No nation, no matter how rich, is an island, and no country, no matter how strong, is a fortress. We live in increasingly interconnected interdependent world. We cannot afford to be indifferent to each other’s concerns and suffering or unengaged in each other’s problems and dilemmas. Every conflict and every disaster now has global implications. The sooner we understand that the better for us all.We can no longer manage with each people fending on their own. We need a roadmap for coming together as a single human race with diverse cultures and opinions sharing the same space. This is now an existential must.
“Our actions and inactions have global impact now, and we cannot afford to keep making them haphazardly and independently of each other.”
No. I am not calling for organizing some sort of a collective love-fest, but for developing more practical coexistence arrangements, including conflict resolution mechanisms and peacebuilding missions, that could consign genocide and mass slaughter to the darkest recesses of our past, and allow us to tackle together certain developmental and environmental challenges in order for whatever remedies we can propose to prove effective and lasting and not mere Band-Aids.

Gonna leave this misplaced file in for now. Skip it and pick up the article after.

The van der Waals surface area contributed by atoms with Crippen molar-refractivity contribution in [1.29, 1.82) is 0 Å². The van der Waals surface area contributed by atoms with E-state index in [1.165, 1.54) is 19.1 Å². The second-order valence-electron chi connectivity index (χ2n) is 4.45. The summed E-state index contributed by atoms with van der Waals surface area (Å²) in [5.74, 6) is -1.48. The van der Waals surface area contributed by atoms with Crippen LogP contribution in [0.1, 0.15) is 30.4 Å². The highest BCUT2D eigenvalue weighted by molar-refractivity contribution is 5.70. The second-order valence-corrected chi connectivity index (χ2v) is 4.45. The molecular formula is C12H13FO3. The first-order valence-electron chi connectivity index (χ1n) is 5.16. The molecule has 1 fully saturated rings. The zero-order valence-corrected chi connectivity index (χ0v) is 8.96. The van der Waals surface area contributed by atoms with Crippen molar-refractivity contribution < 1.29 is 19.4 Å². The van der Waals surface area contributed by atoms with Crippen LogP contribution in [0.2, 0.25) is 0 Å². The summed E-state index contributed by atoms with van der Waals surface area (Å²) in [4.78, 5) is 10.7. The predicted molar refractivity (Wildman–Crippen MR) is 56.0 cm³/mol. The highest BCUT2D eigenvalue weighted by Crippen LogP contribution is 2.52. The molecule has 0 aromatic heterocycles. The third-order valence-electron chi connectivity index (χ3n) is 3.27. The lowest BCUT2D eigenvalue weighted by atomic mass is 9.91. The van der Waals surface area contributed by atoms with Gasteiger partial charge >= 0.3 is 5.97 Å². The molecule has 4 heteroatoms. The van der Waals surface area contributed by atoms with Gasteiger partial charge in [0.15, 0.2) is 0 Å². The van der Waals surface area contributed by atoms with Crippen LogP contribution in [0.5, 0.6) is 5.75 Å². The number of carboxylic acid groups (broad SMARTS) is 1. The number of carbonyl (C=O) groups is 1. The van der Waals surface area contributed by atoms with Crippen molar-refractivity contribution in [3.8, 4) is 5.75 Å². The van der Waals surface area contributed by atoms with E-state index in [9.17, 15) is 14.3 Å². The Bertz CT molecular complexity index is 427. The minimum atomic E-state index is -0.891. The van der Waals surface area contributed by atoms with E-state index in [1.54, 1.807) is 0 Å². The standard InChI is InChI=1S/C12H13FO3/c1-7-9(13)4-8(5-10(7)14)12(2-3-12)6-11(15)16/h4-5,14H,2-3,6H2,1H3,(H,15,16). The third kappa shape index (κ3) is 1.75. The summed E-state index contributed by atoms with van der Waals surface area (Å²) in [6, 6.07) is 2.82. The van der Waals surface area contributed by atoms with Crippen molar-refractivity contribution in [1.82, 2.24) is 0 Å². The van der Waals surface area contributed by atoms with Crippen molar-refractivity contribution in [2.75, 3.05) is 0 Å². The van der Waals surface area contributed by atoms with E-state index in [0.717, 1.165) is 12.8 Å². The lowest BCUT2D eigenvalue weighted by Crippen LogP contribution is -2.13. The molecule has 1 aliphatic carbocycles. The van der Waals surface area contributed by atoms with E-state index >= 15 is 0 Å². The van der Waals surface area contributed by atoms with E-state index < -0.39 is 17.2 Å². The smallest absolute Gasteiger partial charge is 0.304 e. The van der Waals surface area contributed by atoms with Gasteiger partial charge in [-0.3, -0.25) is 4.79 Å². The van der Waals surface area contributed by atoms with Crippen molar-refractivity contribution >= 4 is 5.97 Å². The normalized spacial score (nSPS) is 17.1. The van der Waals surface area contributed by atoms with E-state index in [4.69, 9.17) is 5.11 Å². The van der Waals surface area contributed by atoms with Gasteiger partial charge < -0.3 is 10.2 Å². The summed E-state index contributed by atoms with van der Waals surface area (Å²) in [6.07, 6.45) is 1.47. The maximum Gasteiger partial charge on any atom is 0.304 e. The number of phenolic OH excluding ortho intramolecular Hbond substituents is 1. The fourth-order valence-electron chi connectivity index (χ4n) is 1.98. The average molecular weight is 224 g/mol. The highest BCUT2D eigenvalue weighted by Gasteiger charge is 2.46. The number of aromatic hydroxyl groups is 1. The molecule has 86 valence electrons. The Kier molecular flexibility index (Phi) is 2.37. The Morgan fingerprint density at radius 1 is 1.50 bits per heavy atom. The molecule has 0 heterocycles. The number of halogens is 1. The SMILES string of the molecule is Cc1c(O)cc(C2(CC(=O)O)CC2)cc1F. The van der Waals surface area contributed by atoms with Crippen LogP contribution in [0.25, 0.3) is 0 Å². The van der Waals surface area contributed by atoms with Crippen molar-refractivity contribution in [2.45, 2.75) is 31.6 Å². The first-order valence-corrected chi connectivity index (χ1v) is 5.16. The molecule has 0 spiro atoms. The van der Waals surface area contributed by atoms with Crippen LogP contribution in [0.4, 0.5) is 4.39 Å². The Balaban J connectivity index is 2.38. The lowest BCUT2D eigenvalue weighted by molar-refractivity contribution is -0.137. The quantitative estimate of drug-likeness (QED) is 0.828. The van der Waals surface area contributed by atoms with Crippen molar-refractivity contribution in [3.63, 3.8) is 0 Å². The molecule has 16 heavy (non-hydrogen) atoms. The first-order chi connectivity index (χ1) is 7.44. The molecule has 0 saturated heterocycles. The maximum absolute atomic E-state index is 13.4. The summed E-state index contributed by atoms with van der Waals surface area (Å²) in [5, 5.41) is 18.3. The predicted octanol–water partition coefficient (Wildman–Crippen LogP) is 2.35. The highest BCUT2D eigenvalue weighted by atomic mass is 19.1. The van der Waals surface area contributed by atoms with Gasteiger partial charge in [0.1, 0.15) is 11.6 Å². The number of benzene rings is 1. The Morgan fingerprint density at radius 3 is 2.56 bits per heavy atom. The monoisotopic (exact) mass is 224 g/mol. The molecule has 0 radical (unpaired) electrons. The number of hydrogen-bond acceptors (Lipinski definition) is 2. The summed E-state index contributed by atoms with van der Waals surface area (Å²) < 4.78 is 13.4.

Our actions and inactions have global impact now, and we cannot afford to keep making them haphazardly and independently of each other. Let the power centers around the world compete to their hearts’ content, but let them do so politically and within an agreed system of global governance, rather than these maddening proxy wars, these unending cycles of violence, and those macabre genocidal ventures that keep staining or collective souls.
We cannot look at Syria, and the evil that has arisen from the ashes of indecision, and think this is not the lowest point in the world’s inability to protect and defend the innocent.
United Nations Security Council (7433rd Meeting), Open Briefing on the Humanitarian Situation in Syria, Remarks by Angelina Jolie Pitt, UNHCR Special Envoy for Refugee Issues. New York, 24 April 2015. Remarks at the UN Security Council.
The “g-word” has considerable power. If mass slaughter is recognised as genocide when it is happening, it is harder for outside forces to sit idly by. When it is over, official recognition that it was genocide can give the survivors some grim satisfaction. But when that recognition is withheld, whether because of a technicality or political expediency, it can feel like the final insult.
The 20th century was bloody and violent, and while some horrors are at least relatively well-known – the Holocaust or the genocides in Rwanda and Cambodia, for example – others have become mere footnotes in history.
The Washington Post: It wasn’t just the Armenians: The other 20th century massacres we ignore.